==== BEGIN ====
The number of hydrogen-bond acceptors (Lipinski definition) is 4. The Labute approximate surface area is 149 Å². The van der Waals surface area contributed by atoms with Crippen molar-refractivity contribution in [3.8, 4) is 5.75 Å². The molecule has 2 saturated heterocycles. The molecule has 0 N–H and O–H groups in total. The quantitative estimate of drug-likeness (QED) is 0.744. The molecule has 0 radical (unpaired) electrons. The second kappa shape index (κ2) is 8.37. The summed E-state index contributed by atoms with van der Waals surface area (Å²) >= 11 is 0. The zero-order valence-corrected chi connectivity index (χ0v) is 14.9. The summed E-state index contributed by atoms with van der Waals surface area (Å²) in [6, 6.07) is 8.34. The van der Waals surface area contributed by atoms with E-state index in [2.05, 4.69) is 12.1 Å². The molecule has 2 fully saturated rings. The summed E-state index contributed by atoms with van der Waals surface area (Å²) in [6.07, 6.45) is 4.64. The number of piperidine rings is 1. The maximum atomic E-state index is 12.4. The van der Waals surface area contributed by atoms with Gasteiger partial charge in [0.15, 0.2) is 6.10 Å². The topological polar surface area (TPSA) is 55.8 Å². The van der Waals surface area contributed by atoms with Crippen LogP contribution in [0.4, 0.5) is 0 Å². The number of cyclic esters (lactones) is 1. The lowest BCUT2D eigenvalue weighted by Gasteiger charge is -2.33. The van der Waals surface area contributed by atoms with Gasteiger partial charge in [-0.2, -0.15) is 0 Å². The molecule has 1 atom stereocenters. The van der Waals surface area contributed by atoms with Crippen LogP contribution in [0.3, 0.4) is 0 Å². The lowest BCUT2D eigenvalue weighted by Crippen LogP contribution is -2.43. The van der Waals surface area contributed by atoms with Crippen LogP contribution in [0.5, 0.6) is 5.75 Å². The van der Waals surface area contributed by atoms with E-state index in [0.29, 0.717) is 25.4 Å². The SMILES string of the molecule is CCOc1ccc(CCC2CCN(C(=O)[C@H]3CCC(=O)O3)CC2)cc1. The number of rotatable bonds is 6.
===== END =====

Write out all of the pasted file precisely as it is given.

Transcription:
The number of hydrogen-bond acceptors (Lipinski definition) is 4. The Labute approximate surface area is 149 Å². The van der Waals surface area contributed by atoms with Crippen molar-refractivity contribution in [3.8, 4) is 5.75 Å². The molecule has 2 saturated heterocycles. The molecule has 0 N–H and O–H groups in total. The quantitative estimate of drug-likeness (QED) is 0.744. The molecule has 0 radical (unpaired) electrons. The second kappa shape index (κ2) is 8.37. The summed E-state index contributed by atoms with van der Waals surface area (Å²) >= 11 is 0. The zero-order valence-corrected chi connectivity index (χ0v) is 14.9. The summed E-state index contributed by atoms with van der Waals surface area (Å²) in [6, 6.07) is 8.34. The van der Waals surface area contributed by atoms with E-state index in [2.05, 4.69) is 12.1 Å². The molecule has 2 fully saturated rings. The summed E-state index contributed by atoms with van der Waals surface area (Å²) in [6.07, 6.45) is 4.64. The number of piperidine rings is 1. The maximum atomic E-state index is 12.4. The van der Waals surface area contributed by atoms with Gasteiger partial charge in [0.15, 0.2) is 6.10 Å². The topological polar surface area (TPSA) is 55.8 Å². The van der Waals surface area contributed by atoms with Crippen LogP contribution in [0.4, 0.5) is 0 Å². The number of cyclic esters (lactones) is 1. The lowest BCUT2D eigenvalue weighted by Gasteiger charge is -2.33. The van der Waals surface area contributed by atoms with Gasteiger partial charge in [-0.2, -0.15) is 0 Å². The molecule has 1 atom stereocenters. The van der Waals surface area contributed by atoms with Crippen LogP contribution in [0.3, 0.4) is 0 Å². The lowest BCUT2D eigenvalue weighted by Crippen LogP contribution is -2.43. The van der Waals surface area contributed by atoms with Crippen LogP contribution in [0.5, 0.6) is 5.75 Å². The van der Waals surface area contributed by atoms with E-state index in [0.29, 0.717) is 25.4 Å². The SMILES string of the molecule is CCOc1ccc(CCC2CCN(C(=O)[C@H]3CCC(=O)O3)CC2)cc1. The number of rotatable bonds is 6.